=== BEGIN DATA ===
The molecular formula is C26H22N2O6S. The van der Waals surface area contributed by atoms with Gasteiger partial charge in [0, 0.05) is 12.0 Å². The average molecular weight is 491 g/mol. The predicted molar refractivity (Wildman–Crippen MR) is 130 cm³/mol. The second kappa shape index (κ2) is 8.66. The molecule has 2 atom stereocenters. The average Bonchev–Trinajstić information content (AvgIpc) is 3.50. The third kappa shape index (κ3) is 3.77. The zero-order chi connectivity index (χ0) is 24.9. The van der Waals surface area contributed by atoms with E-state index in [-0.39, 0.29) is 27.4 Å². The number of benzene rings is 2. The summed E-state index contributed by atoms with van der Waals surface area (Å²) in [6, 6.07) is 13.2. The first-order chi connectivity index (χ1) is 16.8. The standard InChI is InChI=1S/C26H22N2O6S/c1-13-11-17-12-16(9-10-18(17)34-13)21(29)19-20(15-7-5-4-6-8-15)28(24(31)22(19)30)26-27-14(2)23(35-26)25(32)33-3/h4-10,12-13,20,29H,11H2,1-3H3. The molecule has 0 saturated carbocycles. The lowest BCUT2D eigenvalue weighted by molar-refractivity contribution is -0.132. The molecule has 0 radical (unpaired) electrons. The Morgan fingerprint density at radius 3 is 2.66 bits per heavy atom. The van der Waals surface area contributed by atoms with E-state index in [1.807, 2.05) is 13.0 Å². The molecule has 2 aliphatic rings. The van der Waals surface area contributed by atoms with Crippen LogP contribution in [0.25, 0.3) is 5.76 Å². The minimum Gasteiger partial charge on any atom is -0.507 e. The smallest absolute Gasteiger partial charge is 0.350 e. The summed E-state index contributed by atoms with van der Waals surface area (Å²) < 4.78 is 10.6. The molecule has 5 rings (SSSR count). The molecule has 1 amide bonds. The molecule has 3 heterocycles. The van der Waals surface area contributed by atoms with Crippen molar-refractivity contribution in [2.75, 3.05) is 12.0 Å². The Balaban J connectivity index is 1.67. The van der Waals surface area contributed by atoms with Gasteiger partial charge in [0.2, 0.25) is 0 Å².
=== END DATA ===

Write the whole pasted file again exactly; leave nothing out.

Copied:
The molecular formula is C26H22N2O6S. The van der Waals surface area contributed by atoms with Gasteiger partial charge in [0, 0.05) is 12.0 Å². The average molecular weight is 491 g/mol. The predicted molar refractivity (Wildman–Crippen MR) is 130 cm³/mol. The second kappa shape index (κ2) is 8.66. The molecule has 2 atom stereocenters. The average Bonchev–Trinajstić information content (AvgIpc) is 3.50. The third kappa shape index (κ3) is 3.77. The zero-order chi connectivity index (χ0) is 24.9. The van der Waals surface area contributed by atoms with E-state index in [-0.39, 0.29) is 27.4 Å². The number of benzene rings is 2. The summed E-state index contributed by atoms with van der Waals surface area (Å²) in [6, 6.07) is 13.2. The first-order chi connectivity index (χ1) is 16.8. The standard InChI is InChI=1S/C26H22N2O6S/c1-13-11-17-12-16(9-10-18(17)34-13)21(29)19-20(15-7-5-4-6-8-15)28(24(31)22(19)30)26-27-14(2)23(35-26)25(32)33-3/h4-10,12-13,20,29H,11H2,1-3H3. The molecule has 0 saturated carbocycles. The lowest BCUT2D eigenvalue weighted by molar-refractivity contribution is -0.132. The molecule has 0 radical (unpaired) electrons. The Morgan fingerprint density at radius 3 is 2.66 bits per heavy atom. The van der Waals surface area contributed by atoms with E-state index in [1.807, 2.05) is 13.0 Å². The molecule has 2 aliphatic rings. The van der Waals surface area contributed by atoms with Crippen LogP contribution in [0.25, 0.3) is 5.76 Å². The minimum Gasteiger partial charge on any atom is -0.507 e. The smallest absolute Gasteiger partial charge is 0.350 e. The summed E-state index contributed by atoms with van der Waals surface area (Å²) < 4.78 is 10.6. The molecule has 5 rings (SSSR count). The molecule has 1 amide bonds. The molecule has 3 heterocycles. The van der Waals surface area contributed by atoms with Crippen molar-refractivity contribution in [2.75, 3.05) is 12.0 Å². The Balaban J connectivity index is 1.67. The van der Waals surface area contributed by atoms with Gasteiger partial charge in [0.2, 0.25) is 0 Å².